If this is a harbinger of the summer, I wouldn't bet the farm on filling the stands...

  • DisgustedWithItAll on June 01, 2012 6:29 PM:

    We might as well learn to love the Ryan budget because that is what is going to happen.

    Open your eyes, Kilgore. Democrats are just too fucking stupid to fight it the way they have to. Is there any other explanation when Democrats have the population on their side issue-wise and yet continue to lose.

    Democrats are going to lose in November. Because they refuse to do what they have to do to win.

  • Mimikatz on June 01, 2012 6:38 PM:

    Granted there were other issues, but Arnold Schwarzenegger's victory in the California recall election did not predict anything. On the advice of Steve Schmidt (in his more conservative days) Arnold backed a number of ballot measures against unions and a parental consent measure. All were defeated, the Dems continued their huge margin in presidential races and continued to hold all statewide offices not held by Arnold.

    I do think that if the pro-Walker forces win they will be emboldened to try divide-and-conquer elsewhere and will just pour more money into the fall races.

  • FlipYrWhig on June 01, 2012 7:06 PM:

    Isn't Obama up in all actual polling of the presidential race in Wisconsin? Why would there be a counterintuitive ricochet effect like this?

  • DisgustedWithItAll on June 01, 2012 7:21 PM:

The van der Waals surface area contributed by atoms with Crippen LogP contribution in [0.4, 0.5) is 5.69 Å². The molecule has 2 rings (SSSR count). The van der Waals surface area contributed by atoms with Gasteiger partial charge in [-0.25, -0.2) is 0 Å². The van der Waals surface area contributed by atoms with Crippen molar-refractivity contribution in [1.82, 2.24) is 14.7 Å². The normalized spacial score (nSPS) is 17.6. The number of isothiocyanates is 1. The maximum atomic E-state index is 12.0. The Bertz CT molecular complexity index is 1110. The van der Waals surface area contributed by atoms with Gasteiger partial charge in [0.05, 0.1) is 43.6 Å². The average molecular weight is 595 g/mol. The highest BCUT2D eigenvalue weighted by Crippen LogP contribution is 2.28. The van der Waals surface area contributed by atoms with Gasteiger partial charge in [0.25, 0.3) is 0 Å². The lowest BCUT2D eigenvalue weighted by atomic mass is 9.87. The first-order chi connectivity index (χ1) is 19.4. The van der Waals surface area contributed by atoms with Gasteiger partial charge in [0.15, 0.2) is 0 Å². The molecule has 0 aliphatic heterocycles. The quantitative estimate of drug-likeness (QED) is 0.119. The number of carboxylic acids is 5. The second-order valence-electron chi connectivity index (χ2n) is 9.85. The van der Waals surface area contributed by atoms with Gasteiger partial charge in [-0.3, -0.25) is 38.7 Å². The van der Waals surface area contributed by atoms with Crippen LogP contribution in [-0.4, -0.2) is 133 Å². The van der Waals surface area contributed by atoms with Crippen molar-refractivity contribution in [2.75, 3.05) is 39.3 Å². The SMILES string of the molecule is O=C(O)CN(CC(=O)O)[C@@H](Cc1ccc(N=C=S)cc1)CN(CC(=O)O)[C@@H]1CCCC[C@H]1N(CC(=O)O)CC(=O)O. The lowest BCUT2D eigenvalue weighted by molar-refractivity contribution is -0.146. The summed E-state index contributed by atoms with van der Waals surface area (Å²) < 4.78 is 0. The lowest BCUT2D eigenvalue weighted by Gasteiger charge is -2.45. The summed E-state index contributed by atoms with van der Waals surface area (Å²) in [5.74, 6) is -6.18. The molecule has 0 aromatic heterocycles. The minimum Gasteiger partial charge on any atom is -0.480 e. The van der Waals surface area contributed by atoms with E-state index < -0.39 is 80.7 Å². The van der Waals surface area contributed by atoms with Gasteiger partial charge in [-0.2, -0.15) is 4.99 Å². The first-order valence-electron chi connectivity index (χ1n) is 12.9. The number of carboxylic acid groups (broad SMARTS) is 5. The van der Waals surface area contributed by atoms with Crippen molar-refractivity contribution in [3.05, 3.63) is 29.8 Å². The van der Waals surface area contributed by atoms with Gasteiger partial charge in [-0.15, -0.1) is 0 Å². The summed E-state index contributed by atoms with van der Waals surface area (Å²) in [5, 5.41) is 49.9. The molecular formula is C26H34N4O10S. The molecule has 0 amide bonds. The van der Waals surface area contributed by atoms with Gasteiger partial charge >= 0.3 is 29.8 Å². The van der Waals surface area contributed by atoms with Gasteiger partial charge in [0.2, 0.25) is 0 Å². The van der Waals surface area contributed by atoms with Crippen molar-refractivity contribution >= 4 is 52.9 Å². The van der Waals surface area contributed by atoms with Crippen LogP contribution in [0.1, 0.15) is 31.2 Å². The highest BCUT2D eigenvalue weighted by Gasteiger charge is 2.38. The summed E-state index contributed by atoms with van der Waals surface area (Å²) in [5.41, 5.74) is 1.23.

He's going down in Ohio, Nevada, Colorado, and Iowa. While the Democrats play prissy, Republicans go alpha male and it works. It doesn't matter that it's obnoxious and nauseating; it works. For whatever reason, maybe it has to do with our prehistoric brains and the amygdala and all that, it works.

    Democrats are too damned stupid to learn. Obama's getting ready to piss this election away and the entire 20th century goes with it.

  • Doug on June 01, 2012 9:29 PM:

    DWIA, could you please tell me what main points will determine the outcome of the November election?
    Other than the voters' knee-jerk submission to the "alpha-ness" of Republicans, of course...

  • grandpa john on June 02, 2012 3:38 PM:

    FlipYrWhig
    According to RCP there has been 21 polls taken in WI since Dec. Obama was the leader in 20 of them, the other was a tie. His current RCP ave is 4.7. All of this leads me to believe that the recall election will have little effect on Obama's outlook in WI

  • Sean Scallon on June 02, 2012 11:46 PM:

    It should be pointed out in one of the polls which give Walker the lead also favors Obama by eight points. What does contradictatory result this tell us? It tells us, that there are many Wisconsin voters who don't like Walker but don't like the use of the recall process to get rid of him. They fear, perhaps rightly, that if Barrett succeeds it will set a precedent that recalls are a okay to use to get rid of someone right away if you don't like their policies rather than for malfeasance in office or criminality. It's these voters which may well save Walker's bacon Tuesday but not because they're giving him a ringing endorsement.